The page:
What I have been forced to see for the first time in my life, is that there is a fundamental difference between our relationship with Israel and that of people who are not tied to our faith. Israel is our homeland, our people, our extended family, the only place on earth where our culture is lived, the land of our ancestors. For many people in the world who do not have this relationship, Israel is a Goliath, beating down the poor, weak underdog who needs to be protected. Because of Israel’s success as a nation, it has unearned the title of victim, causing those with liberal and conservative values in our country and around the world to turn against it.
An added complication for me for the first time, is having to be schizophrenic in my response, depending on who I am talking to. If I am talking to someone who does not care about Israel, I am quick to forcefully defend and list all the reasons why Israel’s actions were right and justified. But among my Jewish colleagues, I have had to grapple with many conflicting values, how every life is sacred, the Talmud’s teaching that if you even save one life, you have saved the entire world, how peace and tikkun olam, repairing the world, are our ultimate goals as Jews.

I have just now come to realize that those who are not part of the Jewish community or related to someone in the Jewish community, do not really understand, appreciate or empathize with the complex feelings with which we are grappling. We are proud of Israel’s tremendous accomplishments as a nation. We are extremely grateful for the success of the Iron Dome. At the same time we are horrified at the sight of innocent victims, both Israeli and Gazan. We are anxious over the potential conflicts still to come. The current truce will not hold as a peace agreement. ISIS, Hamas and Iran continue to pose existential threats to Israel. As Rabbi Hillel said, If I am not for myself, who will be for me. Our tradition teaches, Kol Yisrael aravim zeh bizeh – all Israel is responsible one for the other. As we look around our community we are the lone soldiers looking out for Israel’s best interest. The State of Israel is itself a lone soldier in the world. Even if we don’t personally agree with all of her tactics, like an imperfect relative, when push comes to shove, it is still family. When our family is attacked, we can debate the merits of who did what to who later. The first order of business is to jump to its defense.

And this year my Jewish bubble has been burst regarding how much anti-Semitism exists in our world. I have never in my lifetime seen gangs throwing stones at synagogues and smashing the windows of Jewish owned businesses in Paris. Pro-Palestinian demonstrations with clear anti-Jewish overtones throughout Europe and in this country.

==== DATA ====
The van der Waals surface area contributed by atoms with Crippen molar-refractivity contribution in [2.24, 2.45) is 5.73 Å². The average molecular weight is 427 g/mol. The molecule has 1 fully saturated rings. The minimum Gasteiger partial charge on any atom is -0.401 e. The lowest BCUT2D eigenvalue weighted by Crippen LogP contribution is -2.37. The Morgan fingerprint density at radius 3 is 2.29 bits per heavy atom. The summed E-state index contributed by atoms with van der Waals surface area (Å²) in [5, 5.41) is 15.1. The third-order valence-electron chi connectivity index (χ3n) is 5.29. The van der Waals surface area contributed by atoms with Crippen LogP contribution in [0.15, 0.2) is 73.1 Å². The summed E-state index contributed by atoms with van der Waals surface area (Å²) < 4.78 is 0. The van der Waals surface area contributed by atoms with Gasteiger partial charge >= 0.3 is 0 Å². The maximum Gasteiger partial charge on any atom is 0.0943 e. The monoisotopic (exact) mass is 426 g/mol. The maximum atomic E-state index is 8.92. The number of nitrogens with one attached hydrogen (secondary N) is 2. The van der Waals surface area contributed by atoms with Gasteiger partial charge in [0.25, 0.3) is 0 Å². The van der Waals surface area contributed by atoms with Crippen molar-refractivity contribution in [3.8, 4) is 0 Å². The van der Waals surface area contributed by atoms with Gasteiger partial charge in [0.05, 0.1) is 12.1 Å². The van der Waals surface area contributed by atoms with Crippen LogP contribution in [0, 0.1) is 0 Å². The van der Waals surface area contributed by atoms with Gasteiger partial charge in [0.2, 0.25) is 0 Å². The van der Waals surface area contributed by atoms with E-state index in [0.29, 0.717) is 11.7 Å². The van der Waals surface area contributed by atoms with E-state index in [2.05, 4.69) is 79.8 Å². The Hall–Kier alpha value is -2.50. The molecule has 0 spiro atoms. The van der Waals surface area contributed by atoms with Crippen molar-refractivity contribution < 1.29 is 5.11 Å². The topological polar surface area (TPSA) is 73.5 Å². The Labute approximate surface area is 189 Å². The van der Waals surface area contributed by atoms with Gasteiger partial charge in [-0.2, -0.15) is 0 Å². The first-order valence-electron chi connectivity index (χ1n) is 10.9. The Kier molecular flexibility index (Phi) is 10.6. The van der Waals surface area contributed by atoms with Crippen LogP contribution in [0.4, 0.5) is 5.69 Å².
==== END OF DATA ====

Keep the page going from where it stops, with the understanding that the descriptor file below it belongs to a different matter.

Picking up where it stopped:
This has been a wakeup call for all of us, that we need to bond together more than ever to support one another, our people, our faith, our homeland, because no one can be there for us in the way that we can be here for one another. In our schools, our workplace, our neighborhood, our social circles, among our colleagues, we are all lone soldiers. We need to educate others about our faith because no one else will. It is up to us to be ambassadors for Israel because no one else cares as much as we do. The temple is the lone institution in our area which defends our faith and our people’s best interests. We need to band together here, both for support and to figure out ways to enlighten others.

This is the year I have realized the down side of being a lone Jew in our society. But happily, I have also learned how many friends I never knew we had. Despite my disagreements with some of my fellow clergy relating to Israel, the discussion of these issues strengthened and deepened our understanding of each other. The Burlington clergy actually wrote a letter of support to our community which they all signed. Never in my life did I think I would know, let alone be friends with a superintendant, have a police chief at my house for Passover seder or host the Middlesex District Attorney in my living room. I never dreamed that our sanctuary would be filled to capacity, with 22 town officials from Bedford and Burlington helping to conduct last spring’s Holocaust Memorial Service in a show of solidarity. I am immediately notified by the police every time there is an anti-Semitic incident. As soon as the rabbi in Jackson Mississippi called the local press, reporters arrived and began peppering the store owner with questions.